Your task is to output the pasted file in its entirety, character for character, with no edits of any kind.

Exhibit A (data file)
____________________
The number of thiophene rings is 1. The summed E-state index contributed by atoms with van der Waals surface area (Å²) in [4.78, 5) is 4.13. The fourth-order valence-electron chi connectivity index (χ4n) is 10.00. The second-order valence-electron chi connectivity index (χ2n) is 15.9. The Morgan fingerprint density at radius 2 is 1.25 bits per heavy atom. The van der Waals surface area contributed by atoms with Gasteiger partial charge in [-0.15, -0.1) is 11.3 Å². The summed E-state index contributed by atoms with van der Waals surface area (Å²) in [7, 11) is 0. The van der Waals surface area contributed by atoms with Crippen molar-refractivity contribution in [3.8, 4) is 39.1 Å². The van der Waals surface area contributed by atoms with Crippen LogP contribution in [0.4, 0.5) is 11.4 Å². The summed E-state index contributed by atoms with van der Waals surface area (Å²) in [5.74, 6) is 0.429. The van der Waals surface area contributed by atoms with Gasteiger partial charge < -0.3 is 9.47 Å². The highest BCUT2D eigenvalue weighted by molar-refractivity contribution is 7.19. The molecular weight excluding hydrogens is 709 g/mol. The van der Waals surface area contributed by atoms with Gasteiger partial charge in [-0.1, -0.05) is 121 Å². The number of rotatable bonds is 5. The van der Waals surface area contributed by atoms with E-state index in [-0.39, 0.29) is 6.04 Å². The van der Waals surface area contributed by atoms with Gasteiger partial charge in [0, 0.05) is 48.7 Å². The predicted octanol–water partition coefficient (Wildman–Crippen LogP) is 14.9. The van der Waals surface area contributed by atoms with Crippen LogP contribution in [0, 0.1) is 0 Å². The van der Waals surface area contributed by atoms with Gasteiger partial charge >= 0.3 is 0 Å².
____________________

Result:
The number of thiophene rings is 1. The summed E-state index contributed by atoms with van der Waals surface area (Å²) in [4.78, 5) is 4.13. The fourth-order valence-electron chi connectivity index (χ4n) is 10.00. The second-order valence-electron chi connectivity index (χ2n) is 15.9. The Morgan fingerprint density at radius 2 is 1.25 bits per heavy atom. The van der Waals surface area contributed by atoms with Gasteiger partial charge in [-0.15, -0.1) is 11.3 Å². The summed E-state index contributed by atoms with van der Waals surface area (Å²) in [7, 11) is 0. The van der Waals surface area contributed by atoms with Crippen molar-refractivity contribution in [3.8, 4) is 39.1 Å². The van der Waals surface area contributed by atoms with Crippen LogP contribution in [0.4, 0.5) is 11.4 Å². The summed E-state index contributed by atoms with van der Waals surface area (Å²) in [5.74, 6) is 0.429. The van der Waals surface area contributed by atoms with Gasteiger partial charge < -0.3 is 9.47 Å². The highest BCUT2D eigenvalue weighted by molar-refractivity contribution is 7.19. The molecular weight excluding hydrogens is 709 g/mol. The van der Waals surface area contributed by atoms with Gasteiger partial charge in [-0.1, -0.05) is 121 Å². The number of rotatable bonds is 5. The van der Waals surface area contributed by atoms with E-state index in [-0.39, 0.29) is 6.04 Å². The van der Waals surface area contributed by atoms with Gasteiger partial charge in [0, 0.05) is 48.7 Å². The predicted octanol–water partition coefficient (Wildman–Crippen LogP) is 14.9. The van der Waals surface area contributed by atoms with Crippen LogP contribution in [0, 0.1) is 0 Å². The van der Waals surface area contributed by atoms with Gasteiger partial charge >= 0.3 is 0 Å².